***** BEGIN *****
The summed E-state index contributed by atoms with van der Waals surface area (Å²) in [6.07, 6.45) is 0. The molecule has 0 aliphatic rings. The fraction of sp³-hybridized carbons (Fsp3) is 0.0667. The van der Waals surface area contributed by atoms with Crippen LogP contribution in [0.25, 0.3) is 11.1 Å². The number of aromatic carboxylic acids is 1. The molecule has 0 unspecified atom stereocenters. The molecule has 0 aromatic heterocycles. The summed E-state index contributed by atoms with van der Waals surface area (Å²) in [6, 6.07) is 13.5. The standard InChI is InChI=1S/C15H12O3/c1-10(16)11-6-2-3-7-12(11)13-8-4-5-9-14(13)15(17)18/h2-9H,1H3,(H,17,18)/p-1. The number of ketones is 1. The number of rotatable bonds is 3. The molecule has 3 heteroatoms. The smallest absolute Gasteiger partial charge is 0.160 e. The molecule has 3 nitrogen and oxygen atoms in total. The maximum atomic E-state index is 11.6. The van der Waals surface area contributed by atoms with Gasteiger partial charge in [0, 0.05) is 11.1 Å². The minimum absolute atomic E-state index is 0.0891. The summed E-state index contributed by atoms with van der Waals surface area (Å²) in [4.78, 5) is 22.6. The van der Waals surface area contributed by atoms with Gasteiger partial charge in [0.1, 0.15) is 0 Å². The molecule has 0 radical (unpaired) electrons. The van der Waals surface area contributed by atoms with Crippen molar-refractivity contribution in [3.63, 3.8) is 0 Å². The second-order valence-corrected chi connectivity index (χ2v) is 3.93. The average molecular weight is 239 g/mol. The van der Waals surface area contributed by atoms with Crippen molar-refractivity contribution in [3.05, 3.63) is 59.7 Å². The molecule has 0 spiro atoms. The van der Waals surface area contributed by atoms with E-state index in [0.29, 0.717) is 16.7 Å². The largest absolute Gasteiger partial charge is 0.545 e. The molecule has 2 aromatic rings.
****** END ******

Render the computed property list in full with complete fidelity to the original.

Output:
The summed E-state index contributed by atoms with van der Waals surface area (Å²) in [6.07, 6.45) is 0. The molecule has 0 aliphatic rings. The fraction of sp³-hybridized carbons (Fsp3) is 0.0667. The van der Waals surface area contributed by atoms with Crippen LogP contribution in [0.25, 0.3) is 11.1 Å². The number of aromatic carboxylic acids is 1. The molecule has 0 unspecified atom stereocenters. The molecule has 0 aromatic heterocycles. The summed E-state index contributed by atoms with van der Waals surface area (Å²) in [6, 6.07) is 13.5. The standard InChI is InChI=1S/C15H12O3/c1-10(16)11-6-2-3-7-12(11)13-8-4-5-9-14(13)15(17)18/h2-9H,1H3,(H,17,18)/p-1. The number of ketones is 1. The number of rotatable bonds is 3. The molecule has 3 heteroatoms. The smallest absolute Gasteiger partial charge is 0.160 e. The molecule has 3 nitrogen and oxygen atoms in total. The maximum atomic E-state index is 11.6. The van der Waals surface area contributed by atoms with Gasteiger partial charge in [0, 0.05) is 11.1 Å². The minimum absolute atomic E-state index is 0.0891. The summed E-state index contributed by atoms with van der Waals surface area (Å²) in [4.78, 5) is 22.6. The van der Waals surface area contributed by atoms with Gasteiger partial charge in [0.1, 0.15) is 0 Å². The molecule has 0 radical (unpaired) electrons. The van der Waals surface area contributed by atoms with Crippen molar-refractivity contribution in [3.63, 3.8) is 0 Å². The second-order valence-corrected chi connectivity index (χ2v) is 3.93. The average molecular weight is 239 g/mol. The van der Waals surface area contributed by atoms with Crippen molar-refractivity contribution in [3.05, 3.63) is 59.7 Å². The molecule has 0 spiro atoms. The van der Waals surface area contributed by atoms with E-state index in [0.29, 0.717) is 16.7 Å². The largest absolute Gasteiger partial charge is 0.545 e. The molecule has 2 aromatic rings.